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 Testing of Industrial Chemicals: Strategies that Save Animal

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Grand sage
Grand sage

Nombre de messages : 1492
Date d'inscription : 24/09/2011

MessageSujet: Testing of Industrial Chemicals: Strategies that Save Animal   Sam 23 Juin - 11:16

june the 3rd , 2012

Starting with the testimony of Neal Barnard, M.D., to Congress in 1999, PCRM has worked to prevent the deaths of animals in large testing programs such as the Environmental Protection Agency’s (EPA) High Production Volume Chemical Challenge Program (HPV Program), which gathered data on industrial chemicals produced or imported into the U.S. in excess of 1 million pounds. By working together with other animal protection scientists to evaluate testing plans, PCRM was able to save thousands of animals.

PCRM promotes the concept of “thoughtful toxicology”: Instead of doing a list of tests for each chemical, you examine all of the information available on a chemical and can very frequently decide that testing can be avoided. For example, if a chemical, because of its properties, will not be absorbed through the skin, animal tests that assess toxicity by skin exposure should not be conducted.

Over the course of the HPV program, PCRM helped assess hundreds of testing plans—and we won some big victories. PCRM scientists presented the principles behind these victories at scientific conferences in Seattle, San Diego, Austin, Washington, D.C., Berlin, and Tokyo, spreading them to other scientists worldwide. In the fall of 2008, the EPA plans to continue the program for new HPV chemicals and Medium Production Volume (MPV) chemicals, as the Chemical Assessment and Management Program (ChAMP). Earlier this year, PCRM sent comments to the EPA detailing additional animal protection principles EPA should adopt in this new program in order to save animal lives.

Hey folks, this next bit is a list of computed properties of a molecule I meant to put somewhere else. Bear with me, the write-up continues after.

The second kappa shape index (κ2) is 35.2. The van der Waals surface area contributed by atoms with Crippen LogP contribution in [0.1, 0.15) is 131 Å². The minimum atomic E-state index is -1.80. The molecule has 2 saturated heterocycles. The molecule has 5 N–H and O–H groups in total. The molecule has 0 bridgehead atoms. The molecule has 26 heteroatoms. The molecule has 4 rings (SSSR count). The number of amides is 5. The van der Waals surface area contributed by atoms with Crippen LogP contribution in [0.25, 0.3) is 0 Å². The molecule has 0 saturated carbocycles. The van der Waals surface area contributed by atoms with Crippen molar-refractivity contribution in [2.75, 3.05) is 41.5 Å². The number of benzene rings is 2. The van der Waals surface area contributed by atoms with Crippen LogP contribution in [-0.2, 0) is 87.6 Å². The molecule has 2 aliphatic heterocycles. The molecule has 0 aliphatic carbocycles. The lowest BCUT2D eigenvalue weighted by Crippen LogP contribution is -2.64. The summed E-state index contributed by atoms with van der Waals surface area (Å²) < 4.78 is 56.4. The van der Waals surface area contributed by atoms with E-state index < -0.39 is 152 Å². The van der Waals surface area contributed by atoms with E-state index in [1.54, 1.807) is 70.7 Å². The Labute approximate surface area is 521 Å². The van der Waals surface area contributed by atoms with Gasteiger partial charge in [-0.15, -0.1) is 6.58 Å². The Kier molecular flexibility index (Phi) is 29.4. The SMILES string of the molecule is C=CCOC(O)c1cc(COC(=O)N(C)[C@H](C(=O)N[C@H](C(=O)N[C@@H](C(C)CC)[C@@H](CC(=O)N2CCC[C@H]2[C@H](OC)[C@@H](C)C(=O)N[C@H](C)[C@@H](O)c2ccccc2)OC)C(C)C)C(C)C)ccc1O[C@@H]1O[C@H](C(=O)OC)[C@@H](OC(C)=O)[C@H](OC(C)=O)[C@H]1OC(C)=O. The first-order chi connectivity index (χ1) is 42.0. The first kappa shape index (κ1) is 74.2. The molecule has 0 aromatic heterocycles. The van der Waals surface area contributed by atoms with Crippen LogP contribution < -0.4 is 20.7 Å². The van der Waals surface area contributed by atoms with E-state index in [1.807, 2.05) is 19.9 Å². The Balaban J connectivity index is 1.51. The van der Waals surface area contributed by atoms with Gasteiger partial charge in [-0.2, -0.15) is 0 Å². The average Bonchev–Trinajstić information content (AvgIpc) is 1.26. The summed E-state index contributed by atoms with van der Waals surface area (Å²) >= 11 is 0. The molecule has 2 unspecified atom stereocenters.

As a result of PCRM’s work, the American Chemistry Council has invited PCRM’s director of toxicology and research, Chad Sandusky, Ph.D., to participate in an expert panel. Dr. Sandusky and his team will assess each testing plan submitted to the panel by HPV and MPV manufacturers and suggest ways in which animal testing can be avoided or minimized while still protecting health and the environment.

For more information on PCRM’s work to stop animal testing of industrial chemicals and a historical perspective on the HPV program, see below. You can also read more about alternatives to animal testing here.

■PCRM Testimony Before Congress on Prioritizing Chemicals for Safety Determination. Nov. 17, 2009 (PDF).
■The Availability of HPV Chemical Data: A Comprehensive Report
■Testimony on High Production Volume Chemical Tests to the House Subcommittee on Energy and the Environment by Neal Barnard, M.D.
■Analysis of the HPV Challenge: Industry Violations and EPA Negligence
■"Strategies to Reduce Animal Testing in US EPA’s HPV Program" by Chad Sandusky, Ph.D., Megha Even, M.S., Kristie Stoick, M.P.H., Jessica Sandler, M.S.
■Full paper (PDF)
■"Systemic Testing by the Dermal Route Can Be Precluded by New Non-animal Percutaneous Absorption Strategies" by Kristie Stoick, M.P.H., Ken Nitschke, Ph.D., Chad Sandusky, Ph.D.
■Full Paper (PDF)
■PCRM Letter to EPA on ChAMP
■ChAMP Animal Welfare Guidance Developed by PCRM
■PCRM Shares Views with Society of Toxicology on Leading the Field of Toxicology Into the 21st Century